This was successful, thank goodness. At that stage the bells were due back before the end of 2020, already a year behind schedule, but that was not to be, largely due to the restrictions and staff shortages caused by Coronavirus. The old belfry needed a lot of work cleaning and removing the old rotten, unsafe floor. Not an easy job when you could only safely work from the various beams of the structure requiring a degree of agility and nerves of steel. It was after this the work stopped again until 2021.
It was with some excitement that I returned to Broadwell at the beginning of July 2021. The bells, which I’d not actually seen thus far, were returning/arriving – quite a spectacular sight when the lorry sides were lifted to reveal them. Of course, this was the start of some heavy work.
The local farmer kindly lent a tractor and farm worker to move them, first off the lorry then around to the church. It was fascinating watching Ian Hasman, the bell hanger, positioning them as they came off the lorry. Anyone who’s been involved with a rehang will know that nothing is done without a reason, and the bells were placed in not a random order, but the order they needed to go into the church and up into the tower. A short service was held to dedicate the new bells and bless the rest, with the tenor arriving to start the service for all to wonder at its huge size.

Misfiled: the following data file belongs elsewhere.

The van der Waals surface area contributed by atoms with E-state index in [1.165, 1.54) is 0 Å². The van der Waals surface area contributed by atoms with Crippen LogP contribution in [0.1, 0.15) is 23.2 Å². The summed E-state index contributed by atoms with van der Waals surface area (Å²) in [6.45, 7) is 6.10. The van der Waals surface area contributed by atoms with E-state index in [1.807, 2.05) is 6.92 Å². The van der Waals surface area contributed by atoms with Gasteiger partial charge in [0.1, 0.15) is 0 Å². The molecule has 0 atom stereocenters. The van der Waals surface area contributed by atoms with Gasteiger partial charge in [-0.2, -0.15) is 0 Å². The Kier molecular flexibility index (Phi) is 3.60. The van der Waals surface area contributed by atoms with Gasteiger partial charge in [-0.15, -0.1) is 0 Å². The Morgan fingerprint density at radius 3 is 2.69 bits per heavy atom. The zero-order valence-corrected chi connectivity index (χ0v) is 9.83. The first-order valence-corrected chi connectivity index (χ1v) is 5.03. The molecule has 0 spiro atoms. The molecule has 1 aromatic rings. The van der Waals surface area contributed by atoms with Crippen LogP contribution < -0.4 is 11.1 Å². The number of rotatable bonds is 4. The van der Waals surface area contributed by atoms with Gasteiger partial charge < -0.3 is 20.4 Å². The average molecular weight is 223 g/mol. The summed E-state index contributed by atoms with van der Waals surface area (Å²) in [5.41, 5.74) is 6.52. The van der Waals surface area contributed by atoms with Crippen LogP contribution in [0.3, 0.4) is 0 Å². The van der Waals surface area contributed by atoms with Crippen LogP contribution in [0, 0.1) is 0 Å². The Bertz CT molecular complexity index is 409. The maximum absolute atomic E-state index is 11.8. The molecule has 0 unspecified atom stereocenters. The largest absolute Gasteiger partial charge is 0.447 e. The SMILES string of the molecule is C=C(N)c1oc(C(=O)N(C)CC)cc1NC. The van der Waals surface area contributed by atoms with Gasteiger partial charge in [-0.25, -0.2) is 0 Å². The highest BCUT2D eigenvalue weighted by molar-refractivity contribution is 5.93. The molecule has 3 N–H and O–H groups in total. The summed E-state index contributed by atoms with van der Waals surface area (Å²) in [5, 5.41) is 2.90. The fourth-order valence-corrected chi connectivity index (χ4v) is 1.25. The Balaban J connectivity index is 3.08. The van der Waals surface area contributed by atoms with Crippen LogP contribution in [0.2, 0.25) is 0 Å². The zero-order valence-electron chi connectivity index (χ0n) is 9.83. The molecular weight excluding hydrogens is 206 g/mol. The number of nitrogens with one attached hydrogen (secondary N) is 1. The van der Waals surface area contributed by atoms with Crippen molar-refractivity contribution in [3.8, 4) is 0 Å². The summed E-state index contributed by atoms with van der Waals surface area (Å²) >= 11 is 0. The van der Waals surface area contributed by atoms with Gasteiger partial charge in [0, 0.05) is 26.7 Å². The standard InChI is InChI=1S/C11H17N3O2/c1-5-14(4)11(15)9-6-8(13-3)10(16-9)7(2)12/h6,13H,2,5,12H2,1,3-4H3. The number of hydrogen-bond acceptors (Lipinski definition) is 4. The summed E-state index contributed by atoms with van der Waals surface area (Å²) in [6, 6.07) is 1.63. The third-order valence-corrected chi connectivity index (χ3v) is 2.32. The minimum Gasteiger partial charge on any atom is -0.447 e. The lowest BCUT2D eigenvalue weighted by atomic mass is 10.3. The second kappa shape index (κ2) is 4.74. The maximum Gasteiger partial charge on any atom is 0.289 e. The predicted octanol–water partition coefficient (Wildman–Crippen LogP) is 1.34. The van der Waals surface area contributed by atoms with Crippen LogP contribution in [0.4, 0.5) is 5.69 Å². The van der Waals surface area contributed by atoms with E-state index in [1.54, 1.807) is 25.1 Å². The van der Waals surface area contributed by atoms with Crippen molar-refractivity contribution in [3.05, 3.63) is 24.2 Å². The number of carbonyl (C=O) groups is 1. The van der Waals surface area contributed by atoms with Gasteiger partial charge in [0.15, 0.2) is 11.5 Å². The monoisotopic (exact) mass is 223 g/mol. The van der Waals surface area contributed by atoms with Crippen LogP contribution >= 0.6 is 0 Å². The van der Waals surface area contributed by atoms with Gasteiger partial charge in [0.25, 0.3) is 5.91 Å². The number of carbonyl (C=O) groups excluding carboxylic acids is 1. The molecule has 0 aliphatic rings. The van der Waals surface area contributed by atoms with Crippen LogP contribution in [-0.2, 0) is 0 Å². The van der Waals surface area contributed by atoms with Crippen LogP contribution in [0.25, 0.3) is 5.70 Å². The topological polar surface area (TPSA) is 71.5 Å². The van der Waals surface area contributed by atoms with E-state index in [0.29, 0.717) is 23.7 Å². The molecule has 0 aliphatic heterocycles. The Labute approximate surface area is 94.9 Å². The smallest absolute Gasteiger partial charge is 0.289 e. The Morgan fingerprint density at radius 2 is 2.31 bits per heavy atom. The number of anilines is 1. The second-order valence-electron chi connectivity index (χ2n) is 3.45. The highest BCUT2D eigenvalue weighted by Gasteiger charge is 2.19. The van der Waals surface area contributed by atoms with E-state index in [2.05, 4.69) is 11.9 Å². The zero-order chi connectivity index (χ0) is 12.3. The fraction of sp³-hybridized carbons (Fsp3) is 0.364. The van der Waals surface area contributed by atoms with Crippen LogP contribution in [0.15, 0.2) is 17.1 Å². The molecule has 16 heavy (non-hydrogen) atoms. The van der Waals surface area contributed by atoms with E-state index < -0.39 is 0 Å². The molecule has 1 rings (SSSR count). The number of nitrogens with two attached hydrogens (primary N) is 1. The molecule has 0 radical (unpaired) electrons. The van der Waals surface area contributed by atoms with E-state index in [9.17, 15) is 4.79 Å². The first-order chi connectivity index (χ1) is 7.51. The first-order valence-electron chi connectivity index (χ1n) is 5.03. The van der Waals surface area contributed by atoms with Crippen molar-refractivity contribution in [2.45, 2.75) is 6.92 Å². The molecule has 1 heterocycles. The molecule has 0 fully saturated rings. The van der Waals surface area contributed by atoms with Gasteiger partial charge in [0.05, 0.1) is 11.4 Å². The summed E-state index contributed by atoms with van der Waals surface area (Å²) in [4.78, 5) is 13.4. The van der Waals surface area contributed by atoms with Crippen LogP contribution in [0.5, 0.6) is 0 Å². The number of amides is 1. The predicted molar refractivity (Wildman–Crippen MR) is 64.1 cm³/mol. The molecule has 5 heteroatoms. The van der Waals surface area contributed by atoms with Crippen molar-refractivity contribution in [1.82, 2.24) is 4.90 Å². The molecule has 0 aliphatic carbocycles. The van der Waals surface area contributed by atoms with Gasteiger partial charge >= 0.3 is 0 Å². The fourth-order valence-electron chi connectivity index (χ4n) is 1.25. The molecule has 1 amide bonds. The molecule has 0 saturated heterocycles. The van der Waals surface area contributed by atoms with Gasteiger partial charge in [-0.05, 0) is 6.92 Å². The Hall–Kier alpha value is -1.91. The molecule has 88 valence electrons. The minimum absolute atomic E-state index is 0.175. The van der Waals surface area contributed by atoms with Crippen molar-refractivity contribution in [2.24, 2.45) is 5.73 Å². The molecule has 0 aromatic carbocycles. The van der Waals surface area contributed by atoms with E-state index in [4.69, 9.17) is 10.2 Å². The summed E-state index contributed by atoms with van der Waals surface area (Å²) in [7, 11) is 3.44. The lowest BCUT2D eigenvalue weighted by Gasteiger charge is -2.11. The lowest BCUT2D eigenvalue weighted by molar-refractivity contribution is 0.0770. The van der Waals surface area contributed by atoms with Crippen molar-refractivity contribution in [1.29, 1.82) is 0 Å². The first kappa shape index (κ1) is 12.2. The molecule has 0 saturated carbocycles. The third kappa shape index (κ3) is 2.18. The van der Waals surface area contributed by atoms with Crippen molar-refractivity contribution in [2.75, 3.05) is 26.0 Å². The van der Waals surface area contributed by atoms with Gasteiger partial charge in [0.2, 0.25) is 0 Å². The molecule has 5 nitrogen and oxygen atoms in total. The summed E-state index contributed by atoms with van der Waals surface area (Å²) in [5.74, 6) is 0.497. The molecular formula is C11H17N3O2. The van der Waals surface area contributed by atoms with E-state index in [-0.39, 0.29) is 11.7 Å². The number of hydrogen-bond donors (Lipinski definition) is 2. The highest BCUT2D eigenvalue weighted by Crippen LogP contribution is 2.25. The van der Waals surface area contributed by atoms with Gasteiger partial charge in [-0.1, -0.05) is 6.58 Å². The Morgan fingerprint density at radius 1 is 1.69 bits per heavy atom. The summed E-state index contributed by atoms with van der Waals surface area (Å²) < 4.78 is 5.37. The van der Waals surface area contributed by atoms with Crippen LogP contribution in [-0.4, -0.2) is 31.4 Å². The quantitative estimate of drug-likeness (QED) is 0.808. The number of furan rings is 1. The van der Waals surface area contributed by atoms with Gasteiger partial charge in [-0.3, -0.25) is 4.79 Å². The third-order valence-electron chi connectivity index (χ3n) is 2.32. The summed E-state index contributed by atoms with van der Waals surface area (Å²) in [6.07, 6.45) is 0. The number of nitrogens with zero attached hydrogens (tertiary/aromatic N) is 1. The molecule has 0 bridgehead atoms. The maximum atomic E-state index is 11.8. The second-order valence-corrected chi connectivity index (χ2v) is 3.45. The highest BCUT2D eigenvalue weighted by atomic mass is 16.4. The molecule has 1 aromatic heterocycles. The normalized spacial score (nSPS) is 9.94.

Post service the job of getting the tenor back into the church commenced with full audience. It had to go in at an angle because it was wider than the door and whilst getting it out the team had discovered what they believed to be old marks on the ancient church walls which they believed came from the time the tenor first arrived. Well, the tenor made its presence felt and demonstrated very well that it was not easy to get a big bell through a narrow door.
The temporary wooden floor to get over the steps cracked and the wall saved the bell from damaging a pew. This slowed down considerably its return into the church but the willing team of volunteers led by the unflappable Ian Hasman moved the tenor inside inch by inch.
It was with some excitement for all that the bells were systematically winched into place, like a giant 3-D jigsaw puzzle and not everything fitted in nicely first time. The tenor being the most problematic. After several days of careful fitting and finessing all 8 were in place and we hoped were ringable. This meant on 16 July 2021 the bells were finally tested.
There were a few issues, the tenor had a snagging clapper which had to come off and be adjusted and the no 5 had a problem with its bearing too. It was rather charming to receive a message from the other side of the village post ringing for the first time, ‘the bells sound lovely, but could you ring them louder?’!
The bells had their first proper outing on 21 July 2021 when they were rung, minus the 5, for a wedding and all eight sounded magnificent three weeks later for another wedding.
A project like this cannot be completed without a significant amount of volunteer help, thanks go to all the helpers.
By Caroline Ball